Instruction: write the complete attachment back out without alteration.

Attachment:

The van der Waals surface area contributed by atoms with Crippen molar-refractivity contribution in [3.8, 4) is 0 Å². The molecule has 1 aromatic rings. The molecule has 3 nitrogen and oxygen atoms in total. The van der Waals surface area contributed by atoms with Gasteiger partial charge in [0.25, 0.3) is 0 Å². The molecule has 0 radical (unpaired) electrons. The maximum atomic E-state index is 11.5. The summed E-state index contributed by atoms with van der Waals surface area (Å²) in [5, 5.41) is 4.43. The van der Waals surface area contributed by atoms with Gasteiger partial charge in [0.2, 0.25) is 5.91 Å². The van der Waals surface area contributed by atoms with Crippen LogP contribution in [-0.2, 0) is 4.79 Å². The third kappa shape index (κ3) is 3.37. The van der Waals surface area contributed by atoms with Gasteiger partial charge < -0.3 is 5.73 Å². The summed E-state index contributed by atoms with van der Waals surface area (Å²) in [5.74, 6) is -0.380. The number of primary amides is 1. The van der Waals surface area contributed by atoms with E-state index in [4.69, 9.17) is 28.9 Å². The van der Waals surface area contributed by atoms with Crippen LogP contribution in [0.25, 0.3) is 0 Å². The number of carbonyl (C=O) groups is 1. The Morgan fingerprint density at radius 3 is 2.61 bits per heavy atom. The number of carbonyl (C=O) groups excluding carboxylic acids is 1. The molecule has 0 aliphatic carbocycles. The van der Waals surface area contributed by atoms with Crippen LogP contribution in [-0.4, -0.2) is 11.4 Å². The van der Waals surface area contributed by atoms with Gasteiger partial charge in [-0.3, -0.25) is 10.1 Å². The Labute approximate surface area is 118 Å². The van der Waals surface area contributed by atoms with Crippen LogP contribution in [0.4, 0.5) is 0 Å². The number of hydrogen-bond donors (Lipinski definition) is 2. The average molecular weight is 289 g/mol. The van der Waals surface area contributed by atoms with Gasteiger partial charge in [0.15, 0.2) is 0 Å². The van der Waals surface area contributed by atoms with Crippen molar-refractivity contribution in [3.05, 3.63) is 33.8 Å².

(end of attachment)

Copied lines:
The van der Waals surface area contributed by atoms with Crippen molar-refractivity contribution in [3.8, 4) is 0 Å². The molecule has 1 aromatic rings. The molecule has 3 nitrogen and oxygen atoms in total. The van der Waals surface area contributed by atoms with Gasteiger partial charge in [0.25, 0.3) is 0 Å². The molecule has 0 radical (unpaired) electrons. The maximum atomic E-state index is 11.5. The summed E-state index contributed by atoms with van der Waals surface area (Å²) in [5, 5.41) is 4.43. The van der Waals surface area contributed by atoms with Gasteiger partial charge in [0.2, 0.25) is 5.91 Å². The van der Waals surface area contributed by atoms with Crippen LogP contribution in [-0.2, 0) is 4.79 Å². The third kappa shape index (κ3) is 3.37. The van der Waals surface area contributed by atoms with Gasteiger partial charge < -0.3 is 5.73 Å². The summed E-state index contributed by atoms with van der Waals surface area (Å²) in [5.74, 6) is -0.380. The number of primary amides is 1. The van der Waals surface area contributed by atoms with E-state index in [4.69, 9.17) is 28.9 Å². The van der Waals surface area contributed by atoms with Crippen LogP contribution in [0.25, 0.3) is 0 Å². The number of carbonyl (C=O) groups is 1. The Morgan fingerprint density at radius 3 is 2.61 bits per heavy atom. The number of carbonyl (C=O) groups excluding carboxylic acids is 1. The molecule has 0 aliphatic carbocycles. The van der Waals surface area contributed by atoms with Crippen LogP contribution in [-0.4, -0.2) is 11.4 Å². The van der Waals surface area contributed by atoms with Gasteiger partial charge in [-0.3, -0.25) is 10.1 Å². The Labute approximate surface area is 118 Å². The van der Waals surface area contributed by atoms with Crippen LogP contribution in [0.4, 0.5) is 0 Å². The number of hydrogen-bond donors (Lipinski definition) is 2. The average molecular weight is 289 g/mol. The van der Waals surface area contributed by atoms with Gasteiger partial charge in [0.15, 0.2) is 0 Å². The van der Waals surface area contributed by atoms with Crippen molar-refractivity contribution in [3.05, 3.63) is 33.8 Å².